Build the new, don’t fight the old – Mortgage Strategy

Build the new, don’t fight the old – Mortgage Strategy

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Kevin RobertsAt the start of every year we see a flurry of articles predicting what we can expect in the months ahead. New trends that will emerge in our market, or new challenges and opportunities.

But if there is one thing that we have learnt over the past few years, from the pandemic to the war in Ukraine, to the ‘mini-Budget’, is that making predictions is a fool’s game.

Instead, I want to focus my efforts on what change we are already seeing in the mortgage market, and how we can turn that into opportunity in 2023. And the secret to adapting to this change is to focus our energy not on fighting the old but building our businesses to embrace the new.

Embracing positivity

Despite the challenges of Q4 2022, last year saw £109.5bn worth of completions through Legal & General Mortgage Club. This year the early signs suggest that things will begin to slow down, with UK Finance and Imla suggesting a smaller gross lending market in 2023 and 2024.

However, we must recognise the positives and the opportunities that this new market presents. An estimated 1.8 million borrowers are set to see their fixed rate end in 2023, so remortgaging will clearly continue to support against a quieter purchase market. There is already some proof in the data – SmartrFit search volumes have hit new records throughout January, and diaries for our digital valuations team are full once again. One swallow doesn’t make a summer, as the saying goes, but this is a good sign of healthy demand.

And despite predictions of ruin in the papers for the housing market, claims of property prices falling need to be put into context. Let’s remember just how much prices have risen over the past year alone. Data from Hometrack suggests it has been as much as 7.2%.

Embracing a new era

A move away from record low rates of the past decade means our market is in a transition, but this isn’t the only change we are seeing. A continuing shift is also taking place with technology.

Technology can play a huge role in helping to improve our market. Last year, we saw our industry face challenges to service levels, especially following the ill-fated ‘mini-Budget’. A result of this was product withdrawals and rate rises, not exactly a great customer outcome – let alone delays later down the journey with conveyancing adding to frustrations. I am hopeful that this will drive fundamental change in our industry so that the impact of dramatic peaks and troughs are lessened and ultimately customers get the best of us.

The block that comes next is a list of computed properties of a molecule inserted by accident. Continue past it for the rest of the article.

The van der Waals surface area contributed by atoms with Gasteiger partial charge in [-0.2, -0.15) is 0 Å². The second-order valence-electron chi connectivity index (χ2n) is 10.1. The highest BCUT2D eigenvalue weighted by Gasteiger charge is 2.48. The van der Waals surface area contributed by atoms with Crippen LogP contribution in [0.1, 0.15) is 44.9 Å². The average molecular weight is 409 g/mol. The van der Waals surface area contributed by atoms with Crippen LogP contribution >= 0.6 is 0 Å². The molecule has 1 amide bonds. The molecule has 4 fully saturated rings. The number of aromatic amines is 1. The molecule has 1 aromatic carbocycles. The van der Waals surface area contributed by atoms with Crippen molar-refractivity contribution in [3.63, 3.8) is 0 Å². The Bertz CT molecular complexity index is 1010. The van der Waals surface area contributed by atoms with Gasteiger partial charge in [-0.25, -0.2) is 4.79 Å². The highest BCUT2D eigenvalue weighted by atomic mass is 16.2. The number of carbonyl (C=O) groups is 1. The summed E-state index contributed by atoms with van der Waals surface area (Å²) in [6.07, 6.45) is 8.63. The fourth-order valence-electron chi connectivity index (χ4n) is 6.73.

We plan to play our part, starting with the decision to take the technology remit out of Legal & General Mortgage Club and into its own home within our Mortgage Services business, enabling us to work not just with our own mortgage club business, but to help other clubs and their partners embrace technology too.

Embracing regulatory change

Perhaps the biggest shift for our market in 2023, even our working lives, is the Financial Conduct Authority’s Consumer Duty. Regulation is far from everyone’s favourite topic, but the key dates we all need to have ingrained in our minds are 30 April 2023 (when firms must have completed their reviews to enable them to meet the regulation’s four rules), 31t July 2023 (when open products and services must comply with the Consumer Duty and any remedies made) and 31 July 2024 (for compliance of closed products).

Our industry starts from a positive place, but there remains plenty to do before the first deadline. Many of us already meet the higher standards the regulation sets, but now it is a case of recording, measuring and proving those high standards we work towards. One aspect we must all remember, however, is that the Consumer Duty is not simply about individual transactions. This is the big picture work that matters, and about how we operate our businesses as a whole.

Embracing diverse leadership

With so many issues competing for attention, we must not lose sight of our mission to create a more diverse and inclusive mortgage market either.

I was delighted to welcome my colleague Clare Beardmore as Legal & General Mortgage Club’s first female director in October. This was long overdue but still a positive moment for the business.

But diversity in our sector cannot simply be prescriptive. We will all be aware of the figures. Ami’s Diversity and Inclusion report found that more than a third (37%) of women disagreed with the view that the mortgage industry attracts a workforce representing the diversity of our communities. That figure rose to 44% for ethnic minorities and 53% for LGBTQ+ respondents.

Not only do we need more women and minorities in senior roles, but we need to keep them there by fostering a culture that includes and supports all. We need more male allies, specifically more white, middle-aged men to do more to encourage diversity in our sector. Just as footballer Ian Wright spearheaded women’s football with a speech urging a lasting legacy following the Lioness’ victory last year, we must do the same in the mortgage market and the wider corporate world. It’s not just the right thing to do, but it will also put our market in a better position to overcome challenges like those we face today and grasp new opportunities in the years ahead.

I for one will continue to push for positive change and work alongside the great initiative spearheaded by both Ami and Imla under the banner of Working In Mortgages – Shaping the future – please join in.

Kevin Roberts is managing director at Legal & General Mortgage Services

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